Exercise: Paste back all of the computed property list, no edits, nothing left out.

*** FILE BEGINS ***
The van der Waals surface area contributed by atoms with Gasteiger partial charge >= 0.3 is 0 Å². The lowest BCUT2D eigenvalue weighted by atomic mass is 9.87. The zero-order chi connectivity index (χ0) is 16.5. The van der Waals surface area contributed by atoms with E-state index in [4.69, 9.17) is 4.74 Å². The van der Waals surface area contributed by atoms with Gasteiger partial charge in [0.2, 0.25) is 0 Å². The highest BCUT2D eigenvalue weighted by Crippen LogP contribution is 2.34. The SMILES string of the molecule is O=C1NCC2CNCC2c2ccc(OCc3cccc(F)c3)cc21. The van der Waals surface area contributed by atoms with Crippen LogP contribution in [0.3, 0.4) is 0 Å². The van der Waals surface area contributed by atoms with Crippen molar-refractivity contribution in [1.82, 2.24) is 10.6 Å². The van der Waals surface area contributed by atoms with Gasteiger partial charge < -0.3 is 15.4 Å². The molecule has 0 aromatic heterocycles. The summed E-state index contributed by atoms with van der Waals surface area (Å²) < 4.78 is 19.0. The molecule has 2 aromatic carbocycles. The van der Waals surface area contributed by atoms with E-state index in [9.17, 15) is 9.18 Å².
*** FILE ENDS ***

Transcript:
The van der Waals surface area contributed by atoms with Gasteiger partial charge >= 0.3 is 0 Å². The lowest BCUT2D eigenvalue weighted by atomic mass is 9.87. The zero-order chi connectivity index (χ0) is 16.5. The van der Waals surface area contributed by atoms with E-state index in [4.69, 9.17) is 4.74 Å². The van der Waals surface area contributed by atoms with Gasteiger partial charge in [0.2, 0.25) is 0 Å². The highest BCUT2D eigenvalue weighted by Crippen LogP contribution is 2.34. The SMILES string of the molecule is O=C1NCC2CNCC2c2ccc(OCc3cccc(F)c3)cc21. The van der Waals surface area contributed by atoms with Crippen LogP contribution in [0.3, 0.4) is 0 Å². The van der Waals surface area contributed by atoms with Crippen molar-refractivity contribution in [1.82, 2.24) is 10.6 Å². The van der Waals surface area contributed by atoms with Gasteiger partial charge < -0.3 is 15.4 Å². The molecule has 0 aromatic heterocycles. The summed E-state index contributed by atoms with van der Waals surface area (Å²) < 4.78 is 19.0. The molecule has 2 aromatic carbocycles. The van der Waals surface area contributed by atoms with E-state index in [9.17, 15) is 9.18 Å².